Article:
Amazon’s Global Push Creates Direct Competition with Netflix

Amazon launched its global Prime Video service, pricing it under Netflix to compete in the subscription-video arena. This year, according to Cowen & Co., Amazon is on track to spend more than $3 billion on Prime Video content, compared with $6 billion by Netflix. In addition to its Amazon Studios originals, the program line-up for its international Prime Video offering will include hundreds of movies and TV shows, varying by country. Licensed movies include “Jurassic Park,” “Pulp Fiction,” “Gone Girl” and others.

Variety quotes Amazon Studios vice president Roy Price, who is also global head of Prime Video content that, “We’ll still look at a deal that is checkerboard, but we’ve shifted focus primarily to global [licensing] deals.” Prior to launching globally, Prime Video was available in the U.S., U.K., Germany, Austria and Japan.

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Price notes the challenge in going global. “You can have a global service, but there are no global customers — there are only local customers,” he said. “It takes some thought and some localization.” Amazon Prime Video’s promotional price is $2.99 per month.

With regard to localization, Amazon is licensing or producing some specific content: Bollywood titles in India, anime, Korean dramas, among other genres. “We already have a robust production pipeline in Japan and India, where we have independent development teams,” said Price. “We’ll grow [content] over time based on what people respond to.” While he wouldn’t comment on how much Amazon is paying for “The Grand Tour,” industry estimates range from $160 million to $250 million.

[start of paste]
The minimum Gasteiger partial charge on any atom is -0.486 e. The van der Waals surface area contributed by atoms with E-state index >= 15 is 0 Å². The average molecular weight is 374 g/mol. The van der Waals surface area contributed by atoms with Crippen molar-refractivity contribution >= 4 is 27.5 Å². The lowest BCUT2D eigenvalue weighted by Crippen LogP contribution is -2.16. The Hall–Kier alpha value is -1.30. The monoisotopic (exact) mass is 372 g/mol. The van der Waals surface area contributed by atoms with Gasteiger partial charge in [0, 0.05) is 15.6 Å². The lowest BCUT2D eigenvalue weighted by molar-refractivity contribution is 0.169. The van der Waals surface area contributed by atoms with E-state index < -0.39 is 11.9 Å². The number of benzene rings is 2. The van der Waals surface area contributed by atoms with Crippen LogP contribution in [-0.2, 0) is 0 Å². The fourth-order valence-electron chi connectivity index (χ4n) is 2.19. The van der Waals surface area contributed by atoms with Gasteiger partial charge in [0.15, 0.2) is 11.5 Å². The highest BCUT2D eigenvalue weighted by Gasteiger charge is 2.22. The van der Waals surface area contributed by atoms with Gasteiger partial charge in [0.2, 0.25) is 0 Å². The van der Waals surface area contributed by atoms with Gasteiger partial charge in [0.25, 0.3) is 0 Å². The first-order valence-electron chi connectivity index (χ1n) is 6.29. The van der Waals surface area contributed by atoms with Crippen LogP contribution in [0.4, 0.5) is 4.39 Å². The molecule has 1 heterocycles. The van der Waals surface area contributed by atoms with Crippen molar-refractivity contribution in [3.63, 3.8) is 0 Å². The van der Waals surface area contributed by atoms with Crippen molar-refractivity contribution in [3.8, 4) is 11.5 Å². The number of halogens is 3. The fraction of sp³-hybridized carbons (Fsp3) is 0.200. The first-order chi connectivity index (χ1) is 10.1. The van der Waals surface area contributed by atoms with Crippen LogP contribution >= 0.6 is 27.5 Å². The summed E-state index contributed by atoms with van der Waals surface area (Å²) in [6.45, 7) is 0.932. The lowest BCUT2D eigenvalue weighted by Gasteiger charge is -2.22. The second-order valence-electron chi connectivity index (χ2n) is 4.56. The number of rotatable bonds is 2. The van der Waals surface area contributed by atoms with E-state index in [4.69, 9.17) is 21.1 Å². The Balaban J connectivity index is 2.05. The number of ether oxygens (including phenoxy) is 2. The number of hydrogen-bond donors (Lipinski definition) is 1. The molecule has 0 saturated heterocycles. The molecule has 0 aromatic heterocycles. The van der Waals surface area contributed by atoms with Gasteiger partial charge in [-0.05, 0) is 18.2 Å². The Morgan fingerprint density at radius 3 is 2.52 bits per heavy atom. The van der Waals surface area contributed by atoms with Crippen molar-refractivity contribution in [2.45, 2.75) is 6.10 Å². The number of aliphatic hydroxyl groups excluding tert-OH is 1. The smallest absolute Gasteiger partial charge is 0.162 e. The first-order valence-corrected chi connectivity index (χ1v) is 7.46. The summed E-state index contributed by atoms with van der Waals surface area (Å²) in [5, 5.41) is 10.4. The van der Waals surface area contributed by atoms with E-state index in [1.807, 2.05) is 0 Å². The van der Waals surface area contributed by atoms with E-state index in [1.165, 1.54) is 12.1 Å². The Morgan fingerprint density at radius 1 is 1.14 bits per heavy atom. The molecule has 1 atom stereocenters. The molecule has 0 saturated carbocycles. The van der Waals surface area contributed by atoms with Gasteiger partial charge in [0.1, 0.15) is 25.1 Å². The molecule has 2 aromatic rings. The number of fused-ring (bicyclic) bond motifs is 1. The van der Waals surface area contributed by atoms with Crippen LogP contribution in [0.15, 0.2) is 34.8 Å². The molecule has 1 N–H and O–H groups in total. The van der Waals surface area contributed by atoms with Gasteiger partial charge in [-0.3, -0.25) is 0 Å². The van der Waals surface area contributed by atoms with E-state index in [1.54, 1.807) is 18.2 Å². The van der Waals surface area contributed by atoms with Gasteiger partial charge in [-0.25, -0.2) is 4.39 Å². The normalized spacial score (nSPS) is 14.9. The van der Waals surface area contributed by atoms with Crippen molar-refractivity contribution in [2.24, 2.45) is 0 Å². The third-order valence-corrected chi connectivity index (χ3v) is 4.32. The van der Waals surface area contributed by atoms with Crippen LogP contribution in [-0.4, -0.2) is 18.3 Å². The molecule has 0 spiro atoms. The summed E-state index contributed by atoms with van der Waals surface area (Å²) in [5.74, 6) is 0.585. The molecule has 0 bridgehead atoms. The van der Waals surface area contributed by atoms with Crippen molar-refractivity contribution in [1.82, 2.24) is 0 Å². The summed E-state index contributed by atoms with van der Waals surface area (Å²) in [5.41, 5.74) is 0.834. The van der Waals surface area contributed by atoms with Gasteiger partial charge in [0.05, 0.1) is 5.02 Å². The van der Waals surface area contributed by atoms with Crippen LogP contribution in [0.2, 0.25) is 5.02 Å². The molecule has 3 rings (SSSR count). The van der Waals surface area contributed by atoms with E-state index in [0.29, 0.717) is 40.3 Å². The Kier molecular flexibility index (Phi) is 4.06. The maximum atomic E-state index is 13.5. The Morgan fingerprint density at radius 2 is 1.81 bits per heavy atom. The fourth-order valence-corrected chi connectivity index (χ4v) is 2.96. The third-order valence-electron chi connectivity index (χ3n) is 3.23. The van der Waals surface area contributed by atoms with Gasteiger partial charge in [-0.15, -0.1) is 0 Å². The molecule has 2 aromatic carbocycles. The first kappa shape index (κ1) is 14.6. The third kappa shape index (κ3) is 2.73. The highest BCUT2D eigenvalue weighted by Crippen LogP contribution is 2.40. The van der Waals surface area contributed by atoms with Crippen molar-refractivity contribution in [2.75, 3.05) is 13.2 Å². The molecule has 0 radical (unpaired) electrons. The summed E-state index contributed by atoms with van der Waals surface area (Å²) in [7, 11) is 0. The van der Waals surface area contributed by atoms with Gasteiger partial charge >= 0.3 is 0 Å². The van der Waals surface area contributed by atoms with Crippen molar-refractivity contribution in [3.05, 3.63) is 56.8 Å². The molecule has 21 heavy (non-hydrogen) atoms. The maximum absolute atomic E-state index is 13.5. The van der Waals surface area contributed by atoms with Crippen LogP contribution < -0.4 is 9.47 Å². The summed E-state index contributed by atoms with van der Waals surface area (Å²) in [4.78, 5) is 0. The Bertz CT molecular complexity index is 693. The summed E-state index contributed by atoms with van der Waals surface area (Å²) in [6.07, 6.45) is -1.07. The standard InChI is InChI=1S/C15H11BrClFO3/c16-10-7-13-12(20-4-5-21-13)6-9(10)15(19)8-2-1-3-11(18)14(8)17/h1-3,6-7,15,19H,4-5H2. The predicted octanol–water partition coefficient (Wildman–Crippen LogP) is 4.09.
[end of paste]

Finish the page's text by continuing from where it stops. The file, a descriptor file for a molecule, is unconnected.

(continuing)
The Wall Street Journal notes that now, Amazon Prime Video is everywhere but China, “a country whose regulatory environment has proven tough for foreign streaming services,” including Netflix. Price notes that, “the video service could give Amazon a foothold to expand its core retail business overseas by introducing its Prime membership services down the road.”

“It’s easier to put a server in a country than a warehouse, but over time we may follow up with retail around the world,” said Price, who adds that the program was recently launched in China, “bringing the number of countries where it is available to a dozen.” After the Amazon Prime Video’s six-month promotional price runs its course, international streaming will cost $5.99 a month “in most places.”

Netflix is now available in 190 countries and charges $7.99 a month, similar to its U.S. price, “despite having a slimmer library of offerings outside the U.S.”

Ampere Analysis reports that Amazon’s “global rollout likely will lead to higher costs — potentially in the range $4 billion to $5 billion in annual outlays on video.” The company’s investments in video, faster shipments, warehouses and other services “caused Amazon to miss Wall Street’s profit expectations for the third quarter.”